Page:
Leadership, business skills, working with others, empathy and knowledge of the profession:
I have life skills that have equipped me with managing in environments that are risky, edgy and entail thinking on your feet. My background of ocean sailing where we were a team of three professionals with crew of up to 14, involved in sail training, teaching how to sail a gaff rigged boat which entails teamwork, leadership, problem solving and above all working together.
Two years at sea meant learning empathy and perspective, risk assessment and an understanding of the problems others and myself might have in often risky situations. For example, in a storm some were very sea sick and unable to take part in actively sailing the boat whilst others were fully capable and able. When held at gunpoint we had to negotiate our way out of a very dangerous situation – diplomacy was key despite being terrified ourselves.
Being instrumental in the introduction of clinical tutors and academic tutors at Swansea University , attending and contributing both in clinic and academic seminars to gain an effective overview of a students’ progress. Aiming to work together as a more cohesive team with transparency, honesty and standing by core values and beliefs.
Leading admissions, revising the interviewing process to ensure diversity and select and manage an efficient team. We recruited 40 students when I took over, an increase of 50% and 38 successfully graduated.
In my current practice I regularly have discussions with my associate and administrative colleague about how we are managing both the business and our selves. My associate is a new graduate who I mentor and who mentors me. In addition we have discussions with a fellow psychotherapist.
As a team we are offering a week of work experience twice a year (COVID aside) to Hereford and Ludlow College students who spend time shadowing us and gain an insight into how we work as an Osteopathic practice. This is our way of giving back to the local community.
I am an active member of Chamber of Commerce and Hereford Means Business, and a fellow of the RSA, which meets monthly to discuss local projects and business initiatives.
We are in the process of developing courses which we aim to deliver next year to widen the understanding of community health care.
I have a passion for my role as an Osteopath, both as a practitioner and to continue to promote and support the profession.
It was with immense pride that I graduated in 2000 with the John Brown Memorable prize that I set off on my journey to further my experience as a diagnostic practitioner with one aim in mind. That was to return to Kenya as a Humanitarian Osteopath to give back to the two men who sadly perished in an accident off the coast of Kenya in 1980.
I achieved this goal in 2007 working in Kibera as part of a multidisciplinary team of 22 medics. As a team we managed to see 2,000 patients in 3 weeks. This was due to various components, mainly working as a joined-up team utilizing the various skills we all had, continuous risk assessment and communication with local officials in Kibera.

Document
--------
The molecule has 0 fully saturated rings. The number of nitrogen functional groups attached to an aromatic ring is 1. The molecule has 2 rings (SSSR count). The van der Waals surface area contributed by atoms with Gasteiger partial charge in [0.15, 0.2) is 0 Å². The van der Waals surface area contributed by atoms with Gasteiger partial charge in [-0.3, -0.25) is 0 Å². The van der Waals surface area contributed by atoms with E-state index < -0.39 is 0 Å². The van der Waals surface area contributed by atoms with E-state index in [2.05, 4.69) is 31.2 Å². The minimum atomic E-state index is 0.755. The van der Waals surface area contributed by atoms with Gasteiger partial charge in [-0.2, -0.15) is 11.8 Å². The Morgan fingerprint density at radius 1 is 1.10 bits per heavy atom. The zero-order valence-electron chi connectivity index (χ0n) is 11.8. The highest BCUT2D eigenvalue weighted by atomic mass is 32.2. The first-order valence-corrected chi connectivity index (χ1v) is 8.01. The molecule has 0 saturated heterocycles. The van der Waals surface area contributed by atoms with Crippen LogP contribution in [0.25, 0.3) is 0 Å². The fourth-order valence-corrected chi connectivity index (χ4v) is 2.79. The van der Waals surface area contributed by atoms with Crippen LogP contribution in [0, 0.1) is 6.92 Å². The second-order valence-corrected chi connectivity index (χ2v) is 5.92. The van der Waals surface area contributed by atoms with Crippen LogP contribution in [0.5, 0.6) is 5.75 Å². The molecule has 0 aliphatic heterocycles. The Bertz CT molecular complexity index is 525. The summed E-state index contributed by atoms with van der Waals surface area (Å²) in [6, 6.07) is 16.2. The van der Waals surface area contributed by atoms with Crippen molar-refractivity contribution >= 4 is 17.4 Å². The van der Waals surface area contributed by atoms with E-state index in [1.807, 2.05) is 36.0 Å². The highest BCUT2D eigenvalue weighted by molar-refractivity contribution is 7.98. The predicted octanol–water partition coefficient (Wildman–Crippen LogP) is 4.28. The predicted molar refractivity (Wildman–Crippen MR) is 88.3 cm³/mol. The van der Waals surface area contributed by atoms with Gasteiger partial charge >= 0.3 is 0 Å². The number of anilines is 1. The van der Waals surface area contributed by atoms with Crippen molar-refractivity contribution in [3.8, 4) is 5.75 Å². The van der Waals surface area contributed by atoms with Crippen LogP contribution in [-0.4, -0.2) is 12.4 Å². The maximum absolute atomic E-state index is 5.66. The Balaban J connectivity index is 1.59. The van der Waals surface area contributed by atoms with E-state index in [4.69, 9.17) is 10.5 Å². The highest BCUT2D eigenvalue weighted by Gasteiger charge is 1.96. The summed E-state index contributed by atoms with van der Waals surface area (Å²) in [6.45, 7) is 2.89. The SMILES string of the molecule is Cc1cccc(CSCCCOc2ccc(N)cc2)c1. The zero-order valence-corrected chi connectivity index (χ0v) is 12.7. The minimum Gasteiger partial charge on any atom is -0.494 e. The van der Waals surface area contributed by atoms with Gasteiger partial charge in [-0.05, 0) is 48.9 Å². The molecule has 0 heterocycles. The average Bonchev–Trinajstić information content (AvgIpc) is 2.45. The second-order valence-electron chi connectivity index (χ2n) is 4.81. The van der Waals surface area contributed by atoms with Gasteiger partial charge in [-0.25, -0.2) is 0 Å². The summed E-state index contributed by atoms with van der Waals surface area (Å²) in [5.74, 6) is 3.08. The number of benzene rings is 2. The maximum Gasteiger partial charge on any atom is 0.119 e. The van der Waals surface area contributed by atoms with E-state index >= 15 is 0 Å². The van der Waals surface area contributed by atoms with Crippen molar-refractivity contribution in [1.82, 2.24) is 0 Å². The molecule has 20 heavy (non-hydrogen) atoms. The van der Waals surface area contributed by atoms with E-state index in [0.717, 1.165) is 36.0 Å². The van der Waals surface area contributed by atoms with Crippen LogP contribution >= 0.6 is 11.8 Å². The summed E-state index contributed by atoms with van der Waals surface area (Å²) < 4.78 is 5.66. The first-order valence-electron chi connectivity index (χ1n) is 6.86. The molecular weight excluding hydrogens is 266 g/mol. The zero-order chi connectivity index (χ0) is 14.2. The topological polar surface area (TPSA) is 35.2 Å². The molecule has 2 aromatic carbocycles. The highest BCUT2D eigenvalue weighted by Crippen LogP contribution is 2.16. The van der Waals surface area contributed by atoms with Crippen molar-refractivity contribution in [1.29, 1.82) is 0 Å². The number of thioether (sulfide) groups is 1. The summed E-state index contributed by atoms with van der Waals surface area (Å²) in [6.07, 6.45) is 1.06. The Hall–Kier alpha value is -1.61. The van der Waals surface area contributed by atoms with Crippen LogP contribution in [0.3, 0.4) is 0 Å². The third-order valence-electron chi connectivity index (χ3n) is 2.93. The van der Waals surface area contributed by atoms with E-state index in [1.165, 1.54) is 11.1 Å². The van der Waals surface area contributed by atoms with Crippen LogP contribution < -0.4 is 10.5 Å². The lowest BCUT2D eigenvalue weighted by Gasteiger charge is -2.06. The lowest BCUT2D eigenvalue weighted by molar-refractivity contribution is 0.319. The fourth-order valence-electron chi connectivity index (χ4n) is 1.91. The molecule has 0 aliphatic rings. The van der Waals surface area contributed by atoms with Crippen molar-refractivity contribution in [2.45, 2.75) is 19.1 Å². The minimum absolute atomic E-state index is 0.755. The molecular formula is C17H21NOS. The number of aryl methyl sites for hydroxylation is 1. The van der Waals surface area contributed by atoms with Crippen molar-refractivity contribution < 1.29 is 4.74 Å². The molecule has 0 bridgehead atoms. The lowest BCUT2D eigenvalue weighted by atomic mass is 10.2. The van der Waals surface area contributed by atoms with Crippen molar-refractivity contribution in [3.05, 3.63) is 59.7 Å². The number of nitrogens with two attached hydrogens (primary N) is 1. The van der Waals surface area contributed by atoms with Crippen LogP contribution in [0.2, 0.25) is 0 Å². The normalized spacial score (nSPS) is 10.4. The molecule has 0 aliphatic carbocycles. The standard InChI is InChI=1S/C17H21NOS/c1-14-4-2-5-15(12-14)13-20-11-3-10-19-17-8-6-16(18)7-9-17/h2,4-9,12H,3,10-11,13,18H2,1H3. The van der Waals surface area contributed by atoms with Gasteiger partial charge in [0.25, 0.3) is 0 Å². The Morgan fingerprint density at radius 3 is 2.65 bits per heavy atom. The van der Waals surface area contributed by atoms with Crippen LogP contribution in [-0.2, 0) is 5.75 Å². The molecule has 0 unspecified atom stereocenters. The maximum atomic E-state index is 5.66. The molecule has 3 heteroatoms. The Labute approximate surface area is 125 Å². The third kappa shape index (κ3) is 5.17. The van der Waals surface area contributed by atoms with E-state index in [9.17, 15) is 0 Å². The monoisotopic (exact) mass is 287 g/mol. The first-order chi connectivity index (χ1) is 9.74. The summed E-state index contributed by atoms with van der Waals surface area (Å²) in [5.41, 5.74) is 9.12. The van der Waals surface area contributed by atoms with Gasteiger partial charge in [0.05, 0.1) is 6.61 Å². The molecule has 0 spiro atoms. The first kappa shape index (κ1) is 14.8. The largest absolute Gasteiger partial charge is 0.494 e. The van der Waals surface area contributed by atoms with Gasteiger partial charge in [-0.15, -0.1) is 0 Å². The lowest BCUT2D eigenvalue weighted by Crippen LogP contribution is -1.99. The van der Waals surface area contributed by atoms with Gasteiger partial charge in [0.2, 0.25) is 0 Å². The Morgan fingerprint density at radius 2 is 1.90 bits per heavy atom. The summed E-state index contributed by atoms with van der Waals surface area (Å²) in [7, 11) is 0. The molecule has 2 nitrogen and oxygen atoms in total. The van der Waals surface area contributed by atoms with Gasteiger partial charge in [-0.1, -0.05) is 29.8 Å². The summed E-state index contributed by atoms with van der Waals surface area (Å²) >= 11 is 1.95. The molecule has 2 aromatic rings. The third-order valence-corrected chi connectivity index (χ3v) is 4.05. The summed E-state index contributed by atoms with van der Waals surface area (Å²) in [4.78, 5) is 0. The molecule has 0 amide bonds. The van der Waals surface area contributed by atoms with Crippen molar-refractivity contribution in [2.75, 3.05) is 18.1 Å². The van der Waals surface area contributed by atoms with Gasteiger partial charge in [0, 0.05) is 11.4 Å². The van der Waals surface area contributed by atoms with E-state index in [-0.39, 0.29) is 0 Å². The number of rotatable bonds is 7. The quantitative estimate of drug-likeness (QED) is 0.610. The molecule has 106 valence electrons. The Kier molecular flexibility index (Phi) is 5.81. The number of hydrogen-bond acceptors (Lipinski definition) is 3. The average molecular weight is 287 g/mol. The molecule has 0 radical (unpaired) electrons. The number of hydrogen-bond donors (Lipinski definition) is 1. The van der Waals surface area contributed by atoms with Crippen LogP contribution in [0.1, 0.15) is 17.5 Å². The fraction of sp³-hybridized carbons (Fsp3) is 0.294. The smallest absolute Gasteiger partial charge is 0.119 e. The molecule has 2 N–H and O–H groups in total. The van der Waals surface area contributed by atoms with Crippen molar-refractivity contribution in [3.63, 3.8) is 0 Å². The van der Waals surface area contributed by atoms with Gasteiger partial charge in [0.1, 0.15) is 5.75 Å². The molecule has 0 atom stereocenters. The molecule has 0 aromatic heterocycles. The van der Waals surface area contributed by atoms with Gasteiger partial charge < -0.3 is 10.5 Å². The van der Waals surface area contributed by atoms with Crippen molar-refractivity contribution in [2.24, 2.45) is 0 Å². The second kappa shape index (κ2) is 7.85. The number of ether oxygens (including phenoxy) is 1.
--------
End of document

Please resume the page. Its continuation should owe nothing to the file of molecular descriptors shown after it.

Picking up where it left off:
I worked in Derriford Hospital as a physio assistant while studying osteopathy, to gain experience in a hospital setting and requested to be placed in as many departments as possible. I was on 3 month rotation covering various wards which provided me with invaluable experience on so many fronts.
Also I studied dissection at Bristol Medical School. In addition I worked as a medical representative for Innovex. I gained experience in learning communication with entry to GP practices, sales techniques and the medications my patients might be prescribed.
Following graduating in osteopathy I went on to study Acupuncture and Neurolinguistic Programming (NLP) both in the States and London with Tony Robbins and Richard Bandler. I completed the training for Leadership (Life Mastery) with Tony Robbins in 2011.
Working in Harley Street I went with the intention of placing myself amongst the best of their profession in order to extend my experience and grow as a practitioner. That resulted in my working with the Diagnostic Clinic as a specialist in Gait Assessment, practitioners with whom I am still in touch today.
Everything I do entails risk assessment, thought, self-awareness, honesty and integrity, and transparency. You cannot achieve greatness alone – it takes collaboration and team work, dedication and vision.
It is my belief that we as osteopaths, as allied health professionals will play an important role in the new arena of health care that is presenting itself right now. When I graduated in 2000 there were some 3,000 osteopaths, now there are just over 5,000 registered. What has happened to the rest? We should be a rapidly growing profession and I would love to be part of the iO team who look into how we can gain entry and partner with the NHS, and other health care providers. We deserve to be recognized as the health care professionals we are.
We have principles and beliefs that make us exceptional diagnostic practitioners who have a real need to collaborate and be part of the wider part of health care in this country.
It is the model that we live by that makes us different and gives us the tools to become integrated, which historically we have never quite achieved. I am mindful that I have a lot to learn in being part of the iO team and look upon this with excitement and passion.